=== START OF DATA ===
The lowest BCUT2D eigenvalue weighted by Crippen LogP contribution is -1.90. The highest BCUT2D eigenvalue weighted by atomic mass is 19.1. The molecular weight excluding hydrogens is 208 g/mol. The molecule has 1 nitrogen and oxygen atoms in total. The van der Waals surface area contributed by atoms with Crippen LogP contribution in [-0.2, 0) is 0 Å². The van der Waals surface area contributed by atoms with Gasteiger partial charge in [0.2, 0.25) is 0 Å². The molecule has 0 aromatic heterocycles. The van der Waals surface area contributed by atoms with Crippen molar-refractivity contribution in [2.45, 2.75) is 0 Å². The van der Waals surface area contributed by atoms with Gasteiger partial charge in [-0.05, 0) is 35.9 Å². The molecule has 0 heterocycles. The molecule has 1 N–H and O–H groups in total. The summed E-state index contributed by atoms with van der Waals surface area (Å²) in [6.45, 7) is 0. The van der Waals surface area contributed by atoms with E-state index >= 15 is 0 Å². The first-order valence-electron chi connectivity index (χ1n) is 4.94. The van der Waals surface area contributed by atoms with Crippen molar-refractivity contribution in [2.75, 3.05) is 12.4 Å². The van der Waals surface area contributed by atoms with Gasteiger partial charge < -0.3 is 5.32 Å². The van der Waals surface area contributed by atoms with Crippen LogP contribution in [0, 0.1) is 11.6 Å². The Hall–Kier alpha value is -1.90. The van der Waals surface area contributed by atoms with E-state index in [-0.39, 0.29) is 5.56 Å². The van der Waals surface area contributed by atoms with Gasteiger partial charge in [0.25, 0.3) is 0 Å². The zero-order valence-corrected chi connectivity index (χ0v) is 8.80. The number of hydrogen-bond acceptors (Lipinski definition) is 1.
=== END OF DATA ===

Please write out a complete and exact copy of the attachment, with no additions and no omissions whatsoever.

The lowest BCUT2D eigenvalue weighted by Crippen LogP contribution is -1.90. The highest BCUT2D eigenvalue weighted by atomic mass is 19.1. The molecular weight excluding hydrogens is 208 g/mol. The molecule has 1 nitrogen and oxygen atoms in total. The van der Waals surface area contributed by atoms with Crippen LogP contribution in [-0.2, 0) is 0 Å². The van der Waals surface area contributed by atoms with Gasteiger partial charge in [0.2, 0.25) is 0 Å². The molecule has 0 aromatic heterocycles. The van der Waals surface area contributed by atoms with Crippen molar-refractivity contribution in [2.45, 2.75) is 0 Å². The van der Waals surface area contributed by atoms with Gasteiger partial charge in [-0.05, 0) is 35.9 Å². The molecule has 0 heterocycles. The molecule has 1 N–H and O–H groups in total. The summed E-state index contributed by atoms with van der Waals surface area (Å²) in [6.45, 7) is 0. The van der Waals surface area contributed by atoms with E-state index >= 15 is 0 Å². The first-order valence-electron chi connectivity index (χ1n) is 4.94. The van der Waals surface area contributed by atoms with Crippen molar-refractivity contribution in [2.75, 3.05) is 12.4 Å². The van der Waals surface area contributed by atoms with Gasteiger partial charge < -0.3 is 5.32 Å². The van der Waals surface area contributed by atoms with Crippen LogP contribution in [0, 0.1) is 11.6 Å². The Hall–Kier alpha value is -1.90. The van der Waals surface area contributed by atoms with E-state index in [-0.39, 0.29) is 5.56 Å². The van der Waals surface area contributed by atoms with Gasteiger partial charge in [0.25, 0.3) is 0 Å². The zero-order valence-corrected chi connectivity index (χ0v) is 8.80. The number of hydrogen-bond acceptors (Lipinski definition) is 1.